The K5BCQ kit was cost effective but from my experiments not easily adapted to backlighting. I kept a small flashlight handy so I could read the frequency. In time I bit the bullet and moved up to the AD9850/Arduino Uno and "Cool Blue Display". That is in the rig before today (3/25). For the BFO it had a analog crystal oscillator --not easy to switch sidebands. Thus now it is time to transition to a Si5351 so that we have both the LO and BFO.. Thus that is the next upgrade. OK Scroll down and drool!












But let me tell you about the JABOM basics and the method of construction, as I believe this is what makes this rig so outstanding. I might also add it is of my own design and has some innovative features which are detailed below

  • JABOM was specifically designed around modules built inside homebrew Copper Boxes. The idea is that you could upgrade modules and all that was needed when making changes  was power and shielded cables --yes shielded cables lots of them. The copper shielded boxes made this bullet proof from unwanted coupling to reduction of possible feedback paths
  • This was the first time I tried a "single pass" IF versus the bilateral approach which is so popular today. A sub-set innovation is that on transmit this module has an added adjustable gain stage. The 4.9152 MHz filter was marginal and subsequently replaced with a GQRP 9.0 MHz filter. Because of the 9 MHz IF this mow eliminated 17M as a band of choice. Thus one mod was to now have the rig exclusively on 20 Meters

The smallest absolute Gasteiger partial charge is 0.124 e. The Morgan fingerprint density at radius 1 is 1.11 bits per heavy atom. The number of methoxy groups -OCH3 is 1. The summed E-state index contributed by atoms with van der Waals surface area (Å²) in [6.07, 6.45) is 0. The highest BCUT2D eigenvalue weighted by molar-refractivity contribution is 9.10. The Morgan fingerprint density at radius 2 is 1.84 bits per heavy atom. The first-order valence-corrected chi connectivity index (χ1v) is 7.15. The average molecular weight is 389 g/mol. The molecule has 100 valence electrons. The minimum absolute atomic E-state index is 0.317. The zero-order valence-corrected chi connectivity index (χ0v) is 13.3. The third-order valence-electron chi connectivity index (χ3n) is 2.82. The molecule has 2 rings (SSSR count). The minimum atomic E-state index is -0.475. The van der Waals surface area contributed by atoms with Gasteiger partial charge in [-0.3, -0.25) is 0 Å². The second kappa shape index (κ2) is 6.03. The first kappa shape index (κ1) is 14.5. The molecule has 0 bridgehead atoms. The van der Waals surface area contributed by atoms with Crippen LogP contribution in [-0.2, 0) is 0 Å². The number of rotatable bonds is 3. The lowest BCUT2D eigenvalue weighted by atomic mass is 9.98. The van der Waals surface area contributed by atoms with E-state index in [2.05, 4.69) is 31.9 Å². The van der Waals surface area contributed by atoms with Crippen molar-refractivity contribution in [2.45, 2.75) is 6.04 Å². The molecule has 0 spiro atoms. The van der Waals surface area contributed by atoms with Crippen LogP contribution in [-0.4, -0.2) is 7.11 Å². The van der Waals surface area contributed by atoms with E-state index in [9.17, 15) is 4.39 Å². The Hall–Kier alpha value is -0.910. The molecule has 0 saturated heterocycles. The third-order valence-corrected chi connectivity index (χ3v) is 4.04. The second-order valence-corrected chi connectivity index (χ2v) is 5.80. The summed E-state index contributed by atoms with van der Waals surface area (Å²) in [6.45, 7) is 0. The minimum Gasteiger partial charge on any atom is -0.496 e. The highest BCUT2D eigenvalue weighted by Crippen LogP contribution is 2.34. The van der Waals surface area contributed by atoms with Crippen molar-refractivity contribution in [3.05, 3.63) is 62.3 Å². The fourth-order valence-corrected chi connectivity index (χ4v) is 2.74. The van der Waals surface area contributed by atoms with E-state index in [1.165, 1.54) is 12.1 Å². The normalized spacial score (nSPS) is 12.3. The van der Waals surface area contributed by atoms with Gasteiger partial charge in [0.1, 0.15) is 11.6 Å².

• There was a method to my madness for having an independent transmit gain stage in the filter module because on receive the output was fed into the W7ZOI Hycas circuit. This Hycas Module has the  product detector installed on the same board. I modified the Hycas to include an S Meter which is admirably done with an S Meter from a defunct HW-12 rig. Words can't describe how well the Hycas works in this rig. Disable the Hycas AGC and the sound is loud and distorted. Put on the AGC --all smooth and just the right amount of attack and decay. Yes I did diddle with the time constants in Hayward's design.
  • The audio amp is a 2N3904 driving an LM386. The Microphone Amp NE5534 and Balanced Modulator, an SBL-1 is another separate module box. 
  • The RF chain is the driver stage from EMRFD and the final a 2SCc2166.









  • Above is how the rig originally looked with the K5BCQ display and a really "junkie" meter from a Galaxy V rig. Basically it looks crude and the paint and change of display makes it a whole different looking rig. This is definitely not a playboy bunny look or even a "porn star" look --but the "knobs" are large. It was desperately in need of a makeover. It will only get better from here.
  • Stay tuned for the next upgrade to the Si5351 and a new LCD.
  • 73's Pete, N6QW

Comments

  1. FB Pete! Looks great!

    For those who actually read these comments: I used the Hayward HyCas with Pete's time constant and S-meter mods in my "SR-16" transceiver and it works very well indeed, well worth the extra effort and parts count. My only caution is to make sure to contain your BFO signal via layout and/or shielding - the circuit has a lot of gain and will happily respond to BFO leakage if you get sloppy.

    73 - Steve N8NM